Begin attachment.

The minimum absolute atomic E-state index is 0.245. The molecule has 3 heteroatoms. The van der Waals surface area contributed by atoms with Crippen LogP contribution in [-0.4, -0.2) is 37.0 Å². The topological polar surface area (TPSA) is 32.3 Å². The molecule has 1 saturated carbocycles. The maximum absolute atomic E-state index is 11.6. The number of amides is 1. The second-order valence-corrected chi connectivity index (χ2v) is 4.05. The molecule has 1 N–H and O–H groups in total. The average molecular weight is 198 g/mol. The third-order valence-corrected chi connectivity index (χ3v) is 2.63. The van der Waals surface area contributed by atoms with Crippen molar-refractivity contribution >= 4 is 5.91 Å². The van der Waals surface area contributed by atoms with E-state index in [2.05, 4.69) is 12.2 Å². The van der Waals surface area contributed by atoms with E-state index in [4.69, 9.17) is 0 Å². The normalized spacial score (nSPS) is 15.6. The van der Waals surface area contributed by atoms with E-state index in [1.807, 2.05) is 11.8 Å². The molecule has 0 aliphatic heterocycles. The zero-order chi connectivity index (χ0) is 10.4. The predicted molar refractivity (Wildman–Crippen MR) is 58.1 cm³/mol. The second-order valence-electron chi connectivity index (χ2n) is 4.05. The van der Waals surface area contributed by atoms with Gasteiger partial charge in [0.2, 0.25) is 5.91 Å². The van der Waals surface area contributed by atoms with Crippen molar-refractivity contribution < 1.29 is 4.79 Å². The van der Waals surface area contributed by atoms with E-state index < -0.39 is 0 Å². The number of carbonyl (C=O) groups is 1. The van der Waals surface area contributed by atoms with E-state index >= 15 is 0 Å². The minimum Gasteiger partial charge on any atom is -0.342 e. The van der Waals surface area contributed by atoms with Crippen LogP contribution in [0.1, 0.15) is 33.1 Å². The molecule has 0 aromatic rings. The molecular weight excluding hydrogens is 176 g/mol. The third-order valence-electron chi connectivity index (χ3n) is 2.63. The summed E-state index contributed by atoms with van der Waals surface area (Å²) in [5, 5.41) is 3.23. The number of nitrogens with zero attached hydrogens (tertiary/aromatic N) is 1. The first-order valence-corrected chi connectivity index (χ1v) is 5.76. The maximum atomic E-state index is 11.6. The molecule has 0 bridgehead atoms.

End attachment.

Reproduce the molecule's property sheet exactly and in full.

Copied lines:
The minimum absolute atomic E-state index is 0.245. The molecule has 3 heteroatoms. The van der Waals surface area contributed by atoms with Crippen LogP contribution in [-0.4, -0.2) is 37.0 Å². The topological polar surface area (TPSA) is 32.3 Å². The molecule has 1 saturated carbocycles. The maximum absolute atomic E-state index is 11.6. The number of amides is 1. The second-order valence-corrected chi connectivity index (χ2v) is 4.05. The molecule has 1 N–H and O–H groups in total. The average molecular weight is 198 g/mol. The third-order valence-corrected chi connectivity index (χ3v) is 2.63. The van der Waals surface area contributed by atoms with Crippen molar-refractivity contribution >= 4 is 5.91 Å². The van der Waals surface area contributed by atoms with E-state index in [2.05, 4.69) is 12.2 Å². The van der Waals surface area contributed by atoms with E-state index in [4.69, 9.17) is 0 Å². The normalized spacial score (nSPS) is 15.6. The van der Waals surface area contributed by atoms with E-state index in [1.807, 2.05) is 11.8 Å². The molecule has 0 aliphatic heterocycles. The zero-order chi connectivity index (χ0) is 10.4. The predicted molar refractivity (Wildman–Crippen MR) is 58.1 cm³/mol. The second-order valence-electron chi connectivity index (χ2n) is 4.05. The van der Waals surface area contributed by atoms with Gasteiger partial charge in [0.2, 0.25) is 5.91 Å². The van der Waals surface area contributed by atoms with Crippen molar-refractivity contribution < 1.29 is 4.79 Å². The van der Waals surface area contributed by atoms with E-state index < -0.39 is 0 Å². The number of carbonyl (C=O) groups is 1. The van der Waals surface area contributed by atoms with E-state index >= 15 is 0 Å². The minimum Gasteiger partial charge on any atom is -0.342 e. The van der Waals surface area contributed by atoms with Crippen LogP contribution in [0.1, 0.15) is 33.1 Å². The molecule has 0 aromatic rings. The molecular weight excluding hydrogens is 176 g/mol. The third-order valence-electron chi connectivity index (χ3n) is 2.63. The summed E-state index contributed by atoms with van der Waals surface area (Å²) in [5, 5.41) is 3.23. The number of nitrogens with zero attached hydrogens (tertiary/aromatic N) is 1. The first-order valence-corrected chi connectivity index (χ1v) is 5.76. The maximum atomic E-state index is 11.6. The molecule has 0 bridgehead atoms.